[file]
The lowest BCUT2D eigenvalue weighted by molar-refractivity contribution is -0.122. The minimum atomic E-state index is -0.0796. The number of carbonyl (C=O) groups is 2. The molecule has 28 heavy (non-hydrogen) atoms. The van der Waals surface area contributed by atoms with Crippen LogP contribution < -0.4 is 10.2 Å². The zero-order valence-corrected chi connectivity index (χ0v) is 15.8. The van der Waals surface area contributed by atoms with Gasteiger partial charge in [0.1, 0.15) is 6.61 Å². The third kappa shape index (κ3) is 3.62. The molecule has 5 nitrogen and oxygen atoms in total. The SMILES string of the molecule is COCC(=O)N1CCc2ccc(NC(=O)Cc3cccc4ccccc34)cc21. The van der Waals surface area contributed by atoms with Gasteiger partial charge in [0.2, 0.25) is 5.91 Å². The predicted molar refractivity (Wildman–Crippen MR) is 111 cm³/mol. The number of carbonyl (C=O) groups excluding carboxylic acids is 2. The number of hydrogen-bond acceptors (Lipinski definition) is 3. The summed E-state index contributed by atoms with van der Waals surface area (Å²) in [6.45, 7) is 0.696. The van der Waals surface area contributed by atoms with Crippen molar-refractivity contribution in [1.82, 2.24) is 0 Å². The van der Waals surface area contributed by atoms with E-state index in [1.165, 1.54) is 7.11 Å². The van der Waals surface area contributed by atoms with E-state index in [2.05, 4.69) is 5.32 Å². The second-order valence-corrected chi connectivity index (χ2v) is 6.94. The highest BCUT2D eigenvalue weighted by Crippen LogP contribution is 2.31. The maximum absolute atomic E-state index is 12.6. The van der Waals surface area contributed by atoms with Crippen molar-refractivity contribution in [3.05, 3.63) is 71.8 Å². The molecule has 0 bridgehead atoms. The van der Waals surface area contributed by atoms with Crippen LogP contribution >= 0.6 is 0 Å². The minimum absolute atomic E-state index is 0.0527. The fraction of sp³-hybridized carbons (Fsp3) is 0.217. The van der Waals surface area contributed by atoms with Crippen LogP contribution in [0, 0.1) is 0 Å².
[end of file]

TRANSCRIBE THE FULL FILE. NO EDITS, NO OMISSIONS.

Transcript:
The lowest BCUT2D eigenvalue weighted by molar-refractivity contribution is -0.122. The minimum atomic E-state index is -0.0796. The number of carbonyl (C=O) groups is 2. The molecule has 28 heavy (non-hydrogen) atoms. The van der Waals surface area contributed by atoms with Crippen LogP contribution < -0.4 is 10.2 Å². The zero-order valence-corrected chi connectivity index (χ0v) is 15.8. The van der Waals surface area contributed by atoms with Gasteiger partial charge in [0.1, 0.15) is 6.61 Å². The third kappa shape index (κ3) is 3.62. The molecule has 5 nitrogen and oxygen atoms in total. The SMILES string of the molecule is COCC(=O)N1CCc2ccc(NC(=O)Cc3cccc4ccccc34)cc21. The van der Waals surface area contributed by atoms with Gasteiger partial charge in [0.2, 0.25) is 5.91 Å². The predicted molar refractivity (Wildman–Crippen MR) is 111 cm³/mol. The number of carbonyl (C=O) groups excluding carboxylic acids is 2. The number of hydrogen-bond acceptors (Lipinski definition) is 3. The summed E-state index contributed by atoms with van der Waals surface area (Å²) in [6.45, 7) is 0.696. The van der Waals surface area contributed by atoms with Crippen molar-refractivity contribution in [1.82, 2.24) is 0 Å². The van der Waals surface area contributed by atoms with E-state index in [1.165, 1.54) is 7.11 Å². The van der Waals surface area contributed by atoms with E-state index in [2.05, 4.69) is 5.32 Å². The second-order valence-corrected chi connectivity index (χ2v) is 6.94. The highest BCUT2D eigenvalue weighted by Crippen LogP contribution is 2.31. The maximum absolute atomic E-state index is 12.6. The van der Waals surface area contributed by atoms with Crippen molar-refractivity contribution in [3.05, 3.63) is 71.8 Å². The molecule has 0 bridgehead atoms. The van der Waals surface area contributed by atoms with Crippen LogP contribution >= 0.6 is 0 Å². The minimum absolute atomic E-state index is 0.0527. The fraction of sp³-hybridized carbons (Fsp3) is 0.217. The van der Waals surface area contributed by atoms with Crippen LogP contribution in [0, 0.1) is 0 Å².